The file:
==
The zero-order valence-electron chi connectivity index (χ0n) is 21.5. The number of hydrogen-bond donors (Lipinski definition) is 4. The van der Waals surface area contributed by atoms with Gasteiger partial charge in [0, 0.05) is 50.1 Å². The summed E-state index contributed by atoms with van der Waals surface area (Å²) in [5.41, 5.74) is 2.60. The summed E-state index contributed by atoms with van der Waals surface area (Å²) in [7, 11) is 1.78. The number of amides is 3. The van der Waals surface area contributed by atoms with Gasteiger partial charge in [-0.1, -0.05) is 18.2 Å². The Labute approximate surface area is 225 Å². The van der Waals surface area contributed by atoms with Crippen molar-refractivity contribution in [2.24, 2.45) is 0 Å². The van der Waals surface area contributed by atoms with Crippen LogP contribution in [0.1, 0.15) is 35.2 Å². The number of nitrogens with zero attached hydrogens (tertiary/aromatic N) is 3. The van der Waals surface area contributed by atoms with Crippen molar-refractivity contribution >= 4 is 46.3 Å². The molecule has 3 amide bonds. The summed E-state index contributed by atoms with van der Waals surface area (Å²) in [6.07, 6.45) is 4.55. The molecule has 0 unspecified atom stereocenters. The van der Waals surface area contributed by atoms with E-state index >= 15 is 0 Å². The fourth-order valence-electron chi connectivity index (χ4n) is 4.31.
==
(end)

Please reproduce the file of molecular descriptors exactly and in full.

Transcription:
The zero-order valence-electron chi connectivity index (χ0n) is 21.5. The number of hydrogen-bond donors (Lipinski definition) is 4. The van der Waals surface area contributed by atoms with Gasteiger partial charge in [0, 0.05) is 50.1 Å². The summed E-state index contributed by atoms with van der Waals surface area (Å²) in [5.41, 5.74) is 2.60. The summed E-state index contributed by atoms with van der Waals surface area (Å²) in [7, 11) is 1.78. The number of amides is 3. The van der Waals surface area contributed by atoms with Gasteiger partial charge in [-0.1, -0.05) is 18.2 Å². The Labute approximate surface area is 225 Å². The van der Waals surface area contributed by atoms with Crippen molar-refractivity contribution in [2.24, 2.45) is 0 Å². The van der Waals surface area contributed by atoms with Crippen LogP contribution in [0.1, 0.15) is 35.2 Å². The number of nitrogens with zero attached hydrogens (tertiary/aromatic N) is 3. The van der Waals surface area contributed by atoms with Crippen molar-refractivity contribution >= 4 is 46.3 Å². The molecule has 3 amide bonds. The summed E-state index contributed by atoms with van der Waals surface area (Å²) in [6.07, 6.45) is 4.55. The molecule has 0 unspecified atom stereocenters. The van der Waals surface area contributed by atoms with E-state index >= 15 is 0 Å². The fourth-order valence-electron chi connectivity index (χ4n) is 4.31.